The Pond

The fishing was never very good,
only crappie thrived there, small
and mostly bones, but the children
stood on the dusty road atop the dike,
and flung their lines, straining
to get them past the reeds.
Years of floats dangled overhead,
tangled in the telephone wires,
pendulums to the beat of summer.
Years of children, now grown,
watch the geese in the water hazard
of the new golf course and remember
crappies, and bamboo poles,
and their mother’s voices
calling them home.


The sun came early. Light
where there should be no light.
The roses were too many
and too loud. Whether we lived
or desired, whether we waited to die,
or prayed for shade, we were separated
from what we knew and what we believed.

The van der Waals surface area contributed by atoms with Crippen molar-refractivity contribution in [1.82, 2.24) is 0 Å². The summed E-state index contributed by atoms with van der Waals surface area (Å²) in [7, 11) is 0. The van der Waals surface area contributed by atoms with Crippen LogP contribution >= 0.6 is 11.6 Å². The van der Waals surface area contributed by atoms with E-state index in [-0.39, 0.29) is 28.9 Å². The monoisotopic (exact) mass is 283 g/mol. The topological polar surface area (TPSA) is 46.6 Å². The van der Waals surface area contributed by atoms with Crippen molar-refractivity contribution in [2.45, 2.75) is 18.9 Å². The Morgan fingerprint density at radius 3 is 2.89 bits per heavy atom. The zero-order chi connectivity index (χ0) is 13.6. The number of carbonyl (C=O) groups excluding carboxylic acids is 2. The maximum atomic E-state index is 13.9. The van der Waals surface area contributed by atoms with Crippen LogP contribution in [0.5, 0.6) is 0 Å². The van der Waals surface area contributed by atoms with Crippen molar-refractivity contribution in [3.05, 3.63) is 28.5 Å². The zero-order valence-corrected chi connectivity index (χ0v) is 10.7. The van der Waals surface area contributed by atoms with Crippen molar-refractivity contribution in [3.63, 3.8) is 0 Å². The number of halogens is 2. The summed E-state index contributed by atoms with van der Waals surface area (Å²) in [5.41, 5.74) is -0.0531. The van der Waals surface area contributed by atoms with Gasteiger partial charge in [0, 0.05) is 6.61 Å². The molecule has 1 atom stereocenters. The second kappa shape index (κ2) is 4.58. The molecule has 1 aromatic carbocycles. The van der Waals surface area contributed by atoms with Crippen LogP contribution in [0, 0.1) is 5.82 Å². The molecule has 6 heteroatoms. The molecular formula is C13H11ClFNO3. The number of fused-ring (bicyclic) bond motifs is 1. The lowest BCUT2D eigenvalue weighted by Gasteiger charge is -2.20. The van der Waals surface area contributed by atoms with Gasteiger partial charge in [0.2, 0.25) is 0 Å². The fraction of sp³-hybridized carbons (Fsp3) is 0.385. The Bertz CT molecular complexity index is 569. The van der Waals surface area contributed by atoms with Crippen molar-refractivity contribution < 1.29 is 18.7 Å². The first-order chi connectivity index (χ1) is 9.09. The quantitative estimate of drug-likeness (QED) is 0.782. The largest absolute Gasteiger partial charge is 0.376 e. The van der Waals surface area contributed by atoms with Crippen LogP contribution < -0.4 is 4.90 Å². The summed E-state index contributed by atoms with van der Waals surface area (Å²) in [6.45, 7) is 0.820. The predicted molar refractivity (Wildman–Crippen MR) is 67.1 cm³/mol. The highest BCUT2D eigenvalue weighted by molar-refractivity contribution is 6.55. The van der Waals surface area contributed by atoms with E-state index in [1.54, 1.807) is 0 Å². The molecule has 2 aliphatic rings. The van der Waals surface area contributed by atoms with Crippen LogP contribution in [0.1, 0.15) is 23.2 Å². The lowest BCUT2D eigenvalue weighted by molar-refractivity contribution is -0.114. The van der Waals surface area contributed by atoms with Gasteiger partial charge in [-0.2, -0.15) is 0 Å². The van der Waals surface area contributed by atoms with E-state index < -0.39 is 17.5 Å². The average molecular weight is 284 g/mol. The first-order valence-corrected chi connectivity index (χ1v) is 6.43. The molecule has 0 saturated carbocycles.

The smell of the dead, the way
everything shuts, was all around us.
You never called my name.

Burdened with the Truth

I have to tell you how the gull
soars on wings of wet,
pelicans sleep on the deserted pier,
fog brings droplets to coalesce
on the sweating window.
The shifting tides sweep away
the afterday, as though ashes
were a sigh of relief.
We who are left feel grief
surge under our fingernails,
remember what it’s like to lose
the peonies of youth. Or we drowse
like Sunday morning,
longing for a place so safe
it can’t be breeched.

All Souls’ Day

The windowless waiting
room, the pumpkin
molded from paper,
the plump woman
at the computer. The bowl
of candy corn, the folding
owl, the old man
in a wheelchair.
The row of witch’s hats,
the girl with a yellow scarf
and no hair.
The line of singing
goblins, the man
who doesn’t want
chemo, the string
of paperwhite ghosts.


Loons call sorrow
over the lake. Gulls
fade to black
as the sea slices the sun
to a sliver. From the pine,
the silver owl whoops and whispers.
The black-crowned night
heron welcomes the advent of shadow.
A mockingbird’s multilateral
sonata, the cadenza of the western
meadowlark. My neighbor
plays her violin.